After its brief discussion of prior case law, the Alabama Supreme Court in Hunt stated that its discussion of legislative intent and history in Lambert “should dispel any doubt” about the court's interpretation of the type of private interest meant by the term “direct personal financial gain.”  642 So.2d at 1067.   Neither the holding in Lambert nor the Court's reference to it in dicta signals any break from prior law.  Lambert did not make punishable conduct that was previously legal, nor did it overrule any prior case.   Rather, the Alabama Supreme Court cited its discussion of the legislative history and intent in Lambert as confirmation of its prior interpretation of the statute.

Second, the state courts' application of the Act to Hunt does not represent a departure from precedent, but rather is wholly consistent with the cases addressing Ethics Act violations.   Hunt argued that prior case law “interpreted the Ethics Act violations in a manner which treated an alleged offense as being complete at the earliest possible date,” citing two cases:  Chandler v. State 615 So.2d 100 (Ala.Cr.App.1992), cert. denied, Ex Parte Chandler, 615 So.2d 111 (Ala.1993), and Allen v. State, 380 So.2d 313 (Ala.Cr.App.1979), writ denied, Ex Parte Allen, 380 So.2d 341 (Ala.), cert. denied, 449 U.S. 842, 101 S.Ct. 121, 66 L.Ed.2d 49 (1980).   The cited cases dealing with Ethics Act violations address the question of sufficiency of the evidence to sustain a conviction.   In Chandler v. State, the court held the evidence sufficient to prove defendant used his position as mayor for his direct personal financial gain when he received $50,000 of city and county money for his private property, even if the property was worth more than he sold it for and he did not make a “profit” on the sale.   The Court in Hunt specifically rejected Hunt's reading of Chandler that all the elements required to violate the Act were present when the money was received rather than when it was spent.  642 So.2d at 1067.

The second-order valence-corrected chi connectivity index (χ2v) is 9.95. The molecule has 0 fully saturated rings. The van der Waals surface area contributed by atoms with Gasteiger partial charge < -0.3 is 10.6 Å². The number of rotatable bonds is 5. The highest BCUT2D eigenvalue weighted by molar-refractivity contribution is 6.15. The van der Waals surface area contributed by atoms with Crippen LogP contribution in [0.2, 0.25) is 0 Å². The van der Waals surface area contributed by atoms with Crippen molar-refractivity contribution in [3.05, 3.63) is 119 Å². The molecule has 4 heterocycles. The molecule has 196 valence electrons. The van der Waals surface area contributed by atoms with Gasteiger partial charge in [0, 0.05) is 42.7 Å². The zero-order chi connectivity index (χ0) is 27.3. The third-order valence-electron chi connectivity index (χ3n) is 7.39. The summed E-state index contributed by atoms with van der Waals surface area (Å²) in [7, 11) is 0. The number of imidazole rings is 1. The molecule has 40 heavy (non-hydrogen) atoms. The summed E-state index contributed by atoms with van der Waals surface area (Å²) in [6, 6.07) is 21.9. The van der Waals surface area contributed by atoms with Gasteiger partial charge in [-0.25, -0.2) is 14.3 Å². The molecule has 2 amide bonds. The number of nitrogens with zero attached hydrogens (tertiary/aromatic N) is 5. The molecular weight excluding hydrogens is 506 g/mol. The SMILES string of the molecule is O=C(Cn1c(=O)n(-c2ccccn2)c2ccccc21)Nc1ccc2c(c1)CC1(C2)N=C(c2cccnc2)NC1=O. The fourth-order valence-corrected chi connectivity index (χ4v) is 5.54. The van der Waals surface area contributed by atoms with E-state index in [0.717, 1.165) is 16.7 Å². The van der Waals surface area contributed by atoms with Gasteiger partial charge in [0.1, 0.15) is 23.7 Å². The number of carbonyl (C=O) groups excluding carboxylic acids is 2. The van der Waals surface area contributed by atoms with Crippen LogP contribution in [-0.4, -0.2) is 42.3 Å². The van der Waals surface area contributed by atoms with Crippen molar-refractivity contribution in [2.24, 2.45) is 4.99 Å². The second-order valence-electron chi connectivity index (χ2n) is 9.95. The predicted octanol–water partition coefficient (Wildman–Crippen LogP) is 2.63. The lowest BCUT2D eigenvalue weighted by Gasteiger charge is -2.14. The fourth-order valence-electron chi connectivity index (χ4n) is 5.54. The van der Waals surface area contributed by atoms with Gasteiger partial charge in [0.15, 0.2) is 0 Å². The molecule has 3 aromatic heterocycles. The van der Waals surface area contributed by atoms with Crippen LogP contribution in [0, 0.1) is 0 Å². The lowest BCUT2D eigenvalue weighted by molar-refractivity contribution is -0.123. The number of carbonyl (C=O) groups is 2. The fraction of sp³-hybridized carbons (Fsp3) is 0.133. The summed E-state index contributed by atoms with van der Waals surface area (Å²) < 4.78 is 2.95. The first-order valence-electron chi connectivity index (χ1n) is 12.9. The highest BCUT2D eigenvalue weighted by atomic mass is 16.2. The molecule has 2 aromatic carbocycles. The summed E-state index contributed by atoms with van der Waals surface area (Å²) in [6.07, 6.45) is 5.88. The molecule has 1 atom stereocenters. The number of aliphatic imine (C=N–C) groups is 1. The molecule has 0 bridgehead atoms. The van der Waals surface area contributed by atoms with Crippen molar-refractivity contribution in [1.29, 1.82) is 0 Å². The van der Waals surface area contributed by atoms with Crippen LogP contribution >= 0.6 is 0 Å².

In Allen v. State, the court held as sufficient evidence that defendant used her position as state treasurer for personal gain by obtaining loans that benefited her in exchange for depositing State treasury funds in the bank.

In a third case involving an Ethics Act violation, Britain v. State, 518 So.2d 198 (Ala.Cr.App.1987), the court, on a charge that defendant used his official position as maintenance supervisor for his direct personal financial gain, held as sufficient that he had used the labor and services of state employees that he supervised for work at his personal residence.

These cases differ from Hunt only in that under the particular circumstances of each, the defendants personally benefited simultaneously with the receipt of that money.   These cases would all seem to indicate support for the Alabama Supreme Court's holding that Hunt had no “direct personal financial gain” until he converted the money to his own use or “spent” the money from the Cullman accounts under the circumstances of this case.   As the district court noted, the funds were ostensibly raised for a proper purpose to pay Hunt's transition and inaugural expenses as governor in 1987.   Until the funds were actually taken from the Cullman Inaugural Account, the possibility remained that they would be used for a lawful purpose.

The Alabama Supreme Court's interpretation of the statute, albeit not the only one possible, is consistent with the statutory language and prior Alabama case law.

Hunt also asserts the district court erred:  (1) in finding that the funds at issue were not campaign funds and therefore Hunt was not subject to selective prosecution in violation of the Equal Protection and Due Process Clauses;  (2) in rejecting his contention that the state trial court's instruction to the jury that it was unlawful to use excess campaign funds for personal use denied Hunt due process and constituted a judicial ex post facto law violating Article I, § 10 of the United States Constitution;  (3) in finding that even though the indictment under which Hunt was charged was “fatally defective,” it did not violate the Sixth and Fourteenth Amendments by failing to include essential elements of the offense, i.e., that the offense was committed knowingly and willingly;  and (4) by finding there was sufficient evidence presented to justify the guilty verdict.

Having studied the briefs and oral argument, we affirm as to each of those issues without opinion.



Copied to clipboard